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The study focused on the seepage of uranium from unlined tailing dams into the alluvial aquifer in the Gawib River floodplain in Namibia where the region solely relies on groundwater for its economic activities as a result of arid climatic condition. The study reviewed previous works besides water sample collection and analyses for major ions, metals and environmental isotopes in addition to field tests on physico-chemical parameters (pH, Electrical Conductivity, Redox and T). Estimation of seepage velocity (true velocity of groundwater flow) has been conducted in order to understand the extent of radioactive plume transport. The hydrochemistry, stable isotopes and tritium results show that there is uranium contamination from the unlined uranium tailings in the Gawib shallow aquifer system which suggests high permeability of the alluvial aquifer facilitating groundwater flow in the arid region. The radioactive contaminants could spread into the deeper aquifer system through the major structures such as joints and faults. The contamination plume could also spread downstream into the Swakop River unless serious interventions are employed. There is also a very high risk of the plume to reach the Atlantic Ocean through seasonal flash floods that occurs in the area. Full article
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Open AccessArticle
Estimating the Effect of Urban Growth on Annual Runoff Volume Using GIS in the Erbil Sub-Basin of the Kurdistan Region of Iraq
Hydrology 2017, 4(1), 12; doi:10.3390/hydrology4010012 -
Abstract
The growth and spread of impervious surfaces within urbanizing catchment areas pose signiificant threats to the quality of natural and built-up environments. Impervious surfaces prevent water infiltration into the soil, resulting in increased runoff generation. The Erbil Sub-basin was selected because the impervious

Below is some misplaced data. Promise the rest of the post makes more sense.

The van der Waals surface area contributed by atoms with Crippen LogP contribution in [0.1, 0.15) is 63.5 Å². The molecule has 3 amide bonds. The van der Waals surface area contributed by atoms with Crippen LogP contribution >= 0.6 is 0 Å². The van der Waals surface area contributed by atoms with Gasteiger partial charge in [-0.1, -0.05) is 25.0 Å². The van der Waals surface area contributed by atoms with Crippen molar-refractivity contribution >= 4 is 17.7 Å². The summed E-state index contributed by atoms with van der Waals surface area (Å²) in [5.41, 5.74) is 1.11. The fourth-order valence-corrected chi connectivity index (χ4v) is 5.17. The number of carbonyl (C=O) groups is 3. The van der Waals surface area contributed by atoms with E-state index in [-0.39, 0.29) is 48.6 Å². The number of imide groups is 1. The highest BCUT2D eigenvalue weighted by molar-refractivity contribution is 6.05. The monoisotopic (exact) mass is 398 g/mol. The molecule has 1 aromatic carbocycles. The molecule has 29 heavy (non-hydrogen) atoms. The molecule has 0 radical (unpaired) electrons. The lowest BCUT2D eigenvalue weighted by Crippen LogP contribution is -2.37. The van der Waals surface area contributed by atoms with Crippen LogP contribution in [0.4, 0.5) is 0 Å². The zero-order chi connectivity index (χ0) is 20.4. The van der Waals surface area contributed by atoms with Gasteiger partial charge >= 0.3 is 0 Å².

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The growth and spread of impervious surfaces within urbanizing catchment areas pose signiificant threats to the quality of natural and built-up environments. Impervious surfaces prevent water infiltration into the soil, resulting in increased runoff generation. The Erbil Sub-basin was selected because the impervious cover is increasing rapidly and is affecting the hydrological condition of the watershed. The overall aim of this study is to examine the impact of urban growth and other changes in land use on runoff response during the study period of 1984 to 2014. The study describes long-term hydrologic responses within the rapidly developing catchment area of Erbil city, in the Kurdistan Region of Iraq. Data from six rainfall stations in and around the Erbil Sub-basin were used. A Digital Elevation Model (DEM) was also used to extract the distribution of the drainage network. Historical levels of urban growth and the corresponding impervious areas, as well as land use/land cover changes were mapped from 1984 to 2014 using a temporal satellite image (Landsat) to determine land use/land cover changes. Land use/land cover was combined with a hydrological model (SCS-CN) to estimate the volume of runoff from the watershed. The study indicates that the urbanization of the watershed has increased the impervious land cover by 71% for the period from 1984 to 2004 and by 51% from 2004 to 2014. The volume of runoff was 85% higher in 2014 as compared to 1984 due to the increase in the impervious surface area; this is attributed to urban growth. The study also points out that the slope of the watershed in the Erbil sub-basin should be taken into account in surface runoff estimation as the upstream part of the watershed has a high gradient and the land is almost barren with very little vegetation cover; this causes an increase in the velocity of the flow and increases the risk of flooding in Erbil city. Full article